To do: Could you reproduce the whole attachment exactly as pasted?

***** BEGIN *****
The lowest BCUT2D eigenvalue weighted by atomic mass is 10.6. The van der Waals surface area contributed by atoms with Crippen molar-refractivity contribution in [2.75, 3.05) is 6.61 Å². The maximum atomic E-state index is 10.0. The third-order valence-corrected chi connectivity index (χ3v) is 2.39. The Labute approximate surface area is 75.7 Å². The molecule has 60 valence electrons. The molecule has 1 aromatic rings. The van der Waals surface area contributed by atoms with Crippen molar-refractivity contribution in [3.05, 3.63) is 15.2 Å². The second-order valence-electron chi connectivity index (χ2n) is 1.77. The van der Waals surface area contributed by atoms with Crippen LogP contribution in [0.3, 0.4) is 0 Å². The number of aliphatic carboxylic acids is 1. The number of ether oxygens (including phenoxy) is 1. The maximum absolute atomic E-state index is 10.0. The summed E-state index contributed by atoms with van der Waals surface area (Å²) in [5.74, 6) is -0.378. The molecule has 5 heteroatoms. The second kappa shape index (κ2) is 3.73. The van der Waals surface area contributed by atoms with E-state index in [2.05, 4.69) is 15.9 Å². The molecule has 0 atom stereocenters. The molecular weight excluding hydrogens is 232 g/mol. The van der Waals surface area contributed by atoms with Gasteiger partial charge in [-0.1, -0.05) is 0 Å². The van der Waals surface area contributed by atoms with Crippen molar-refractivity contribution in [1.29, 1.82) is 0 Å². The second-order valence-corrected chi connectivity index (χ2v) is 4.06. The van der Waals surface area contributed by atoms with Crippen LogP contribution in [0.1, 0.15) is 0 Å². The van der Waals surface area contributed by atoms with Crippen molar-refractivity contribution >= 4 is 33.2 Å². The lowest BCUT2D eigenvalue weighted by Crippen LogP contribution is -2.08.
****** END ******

The lowest BCUT2D eigenvalue weighted by atomic mass is 10.6. The van der Waals surface area contributed by atoms with Crippen molar-refractivity contribution in [2.75, 3.05) is 6.61 Å². The maximum atomic E-state index is 10.0. The third-order valence-corrected chi connectivity index (χ3v) is 2.39. The Labute approximate surface area is 75.7 Å². The molecule has 60 valence electrons. The molecule has 1 aromatic rings. The van der Waals surface area contributed by atoms with Crippen molar-refractivity contribution in [3.05, 3.63) is 15.2 Å². The second-order valence-electron chi connectivity index (χ2n) is 1.77. The van der Waals surface area contributed by atoms with Crippen LogP contribution in [0.3, 0.4) is 0 Å². The number of aliphatic carboxylic acids is 1. The number of ether oxygens (including phenoxy) is 1. The maximum absolute atomic E-state index is 10.0. The summed E-state index contributed by atoms with van der Waals surface area (Å²) in [5.74, 6) is -0.378. The molecule has 5 heteroatoms. The second kappa shape index (κ2) is 3.73. The van der Waals surface area contributed by atoms with E-state index in [2.05, 4.69) is 15.9 Å². The molecule has 0 atom stereocenters. The molecular weight excluding hydrogens is 232 g/mol. The van der Waals surface area contributed by atoms with Gasteiger partial charge in [-0.1, -0.05) is 0 Å². The van der Waals surface area contributed by atoms with Crippen molar-refractivity contribution in [1.29, 1.82) is 0 Å². The second-order valence-corrected chi connectivity index (χ2v) is 4.06. The van der Waals surface area contributed by atoms with Crippen LogP contribution in [0.1, 0.15) is 0 Å². The van der Waals surface area contributed by atoms with Crippen molar-refractivity contribution >= 4 is 33.2 Å². The lowest BCUT2D eigenvalue weighted by Crippen LogP contribution is -2.08.